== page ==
North Stradbroke Island (NSI) is the home of a vigorous and healthy population of koalas. There is a low incidence of common koala diseases and research that has been carried out to date shows that they have been genetically isolated for about 8,000 years.

Stradbroke's koalas constitute the only naturally- occurring Island population in Australia. These koalas are unique and deserving of special consideration.Further research may reveal that these koalas hold the key to curing the mainland populations of various common diseases, as NSI’s koalas currently appear to be more robust.

North Stradbroke Island has a small (300-1000 individuals) but significant population of koalas that require the highest possible protection by state and local government. The population on Straddie faces significant threats from dog attack, vehicle strike, fire, habitat clearing and fragmentation, water reduction to food trees through water extraction from the aquifer and salt water inundation to habitat from sea level rise.

The first island-wide census was only conducted in 2008 so little is known about population size and locations prior to that date. Further, it’s not known if the numbers are increasing, decreasing or stable. However given the small population and the threats it faces, its survival chances must be maximized in every way possible.

Mining has caused substantial destruction of koala habitat on the Island. Unfortuately this destruction is continuing. The Government has a unique opportunity to protect and preserve the Island (as the Premier has indicated she wishes to do – in a pre-election letter to Island residents in March 09). Around 20 mining leases have expired or will expire soon. Under s.286A of the Mineral Resources Act, the government can refuse to renew these leases without compensation being payable to the Miner. North Stradbroke Island should be made a Priority Koala Management Area because of the significance of the population, the threats it faces and its small population size.

Unimin faces court on illegal mining charges

Investigations have revealed an alleged multi-million dollar sand mining scam orchestrated by Island sand mining company Unimin Australia Ltd. 

Unimin in court... Unimin’s NSI operations were under scrutiny when the miner faced court on illegal mining charges.
The company has been charged with criminal offences alleging that it illegally removed and sold sand for construction and landscaping purposes for the last decade. It did not have a permit under the Forestry Act - required for the sale of non-mineral sand.

The company has not yet been charged with ‘stealing’ the sand or with ‘serious environmental harm’ for not using the sand for rehabilitation of legally mined areas. Such charges would allow the Government to recoup the millions of dollars in profits that the company made from its activities, if it is convicted. The existing charges, being non-indictable, do not permit the State to use its confiscation of illegal proceeds legislation.

It was recently revealed by the Government that 50,000 to 100,000 tonnes per year since 1992 has been allegedly removed and sold unlawfully ie. up to 1.8 million tonnes of sand over that period. At a street value of $50 per tonne, a conservative retail price, this means the extent of the alleged illegality is simply staggering – in the vicinity of $80 million dollars.

Unimin claims that it has paid royalties. But as one island resident remarked, “It’s like saying its ok to steal a car, if you pay the rego”.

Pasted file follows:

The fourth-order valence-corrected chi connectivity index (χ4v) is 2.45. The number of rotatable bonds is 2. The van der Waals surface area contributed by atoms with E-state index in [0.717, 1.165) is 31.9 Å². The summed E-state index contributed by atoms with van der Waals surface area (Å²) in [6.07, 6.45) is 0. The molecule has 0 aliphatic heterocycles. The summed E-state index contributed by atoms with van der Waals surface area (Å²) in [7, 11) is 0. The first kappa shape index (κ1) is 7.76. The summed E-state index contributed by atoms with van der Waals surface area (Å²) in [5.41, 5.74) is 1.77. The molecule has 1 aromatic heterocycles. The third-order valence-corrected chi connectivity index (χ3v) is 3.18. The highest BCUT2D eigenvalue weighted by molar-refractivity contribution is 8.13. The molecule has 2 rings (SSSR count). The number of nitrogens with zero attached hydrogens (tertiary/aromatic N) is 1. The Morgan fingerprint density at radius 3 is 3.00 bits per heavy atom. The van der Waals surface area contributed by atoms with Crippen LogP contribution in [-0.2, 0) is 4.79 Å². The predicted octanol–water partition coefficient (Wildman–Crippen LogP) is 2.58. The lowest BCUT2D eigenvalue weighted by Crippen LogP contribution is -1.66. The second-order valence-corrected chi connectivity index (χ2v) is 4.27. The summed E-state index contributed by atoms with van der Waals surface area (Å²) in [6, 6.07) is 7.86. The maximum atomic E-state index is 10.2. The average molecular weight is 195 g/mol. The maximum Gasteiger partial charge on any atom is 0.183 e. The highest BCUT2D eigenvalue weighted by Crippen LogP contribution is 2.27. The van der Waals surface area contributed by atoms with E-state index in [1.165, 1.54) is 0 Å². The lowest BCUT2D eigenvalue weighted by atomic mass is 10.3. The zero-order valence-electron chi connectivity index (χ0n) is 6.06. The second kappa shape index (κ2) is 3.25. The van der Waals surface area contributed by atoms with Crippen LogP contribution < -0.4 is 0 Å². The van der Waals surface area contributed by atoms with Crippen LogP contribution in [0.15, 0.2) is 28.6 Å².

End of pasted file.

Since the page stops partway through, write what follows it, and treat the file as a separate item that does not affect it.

People gathered at the Cleveland Court House in force to protest against mining on the island. 
Imagine if you or I, with no permit, took an excavator and tip truck to the nearest beach, loaded it up with sand, and then sold it at the local landscaping centre on a Saturday morning. The authorities would shut us down in an instant! It wouldn’t matter if we sent the Government a cheque for 90c per tonne for royalties! Yet Unimin and its predecessor ACI apparently got away with it for two decades before the former EPA finally stepped in and stopped it.

The case against Unimin is continuing.

Fine music festival will be back on the island soon!

After its first successful seasons in 2007 and 2008, the Stradbroke Chamber Music Festival is back this year, bigger and better than ever! 

For three days in June (18th-20th) audiences will be treated to an exciting program of fine music performed by outstanding Australian musicians. And of course there's no better venue for great music than North Stradbroke Island - "Straddie" - with its stunning bushland serenity, beautiful beaches, and "away from it all" atmosphere.

Stradbroke Chamber Music Festival, 18-20 June 2010.
As established in the first seasons, the informality and warmth of these concerts blend perfectly with Straddie's beach-side charm. You can join the performers after the concerts for a chat and a glass of wine, or listen to them prepare at the open rehearsals. And there'll be classes, workshops and special events as well.

The exciting line-up of performers includes talented young musicians from the Queensland Symphony Orchestra and the iconic, intriguing Freshwater Trio from Melbourne.Point Lookout will again be the main venue, but a special feature this year will be a family-focused Saturday afternoon concert at Dunwich Hall where the audience will experience the fun of Prokofiev's "Peter and the Wolf". This concert will also showcase a series of pieces for didjeridu played by virtuoso Harry Wilson.

The Festival's varied music program ranges from rich, much-loved favourites of the classical repertoire to new music at the cutting edge of current composition. In just three days we'll hear the delights of Mozart, Bach, Beethoven, Schubert, Schumann, Brahms and Chopin, as well as 20th century moderns like Austria's Arnold Schoenberg and Australia's Peter Sculthorpe, right through into the new millennium with Gordon Kerry's piano trio and the tuneful delights of Elena Kats Chernin. And these are only some of the musical treasures on offer! Come for an unforgettable weekend of fine music in a setting of breathtaking natural beauty.
  • See the latest updates on the website 
  • Musical & performer enquiries: Festival Director Rachel Smith, 3892 1575 
  • Sponsorship: Please call Rachel if you can offer financial support.
Tickets: radio station 4MBS Classic FM, 3847 1717 (9am-5pm, 7 days a week), and Point Lookout News. 

Stradbroke Chamber Music Festival 2010 18-20 June!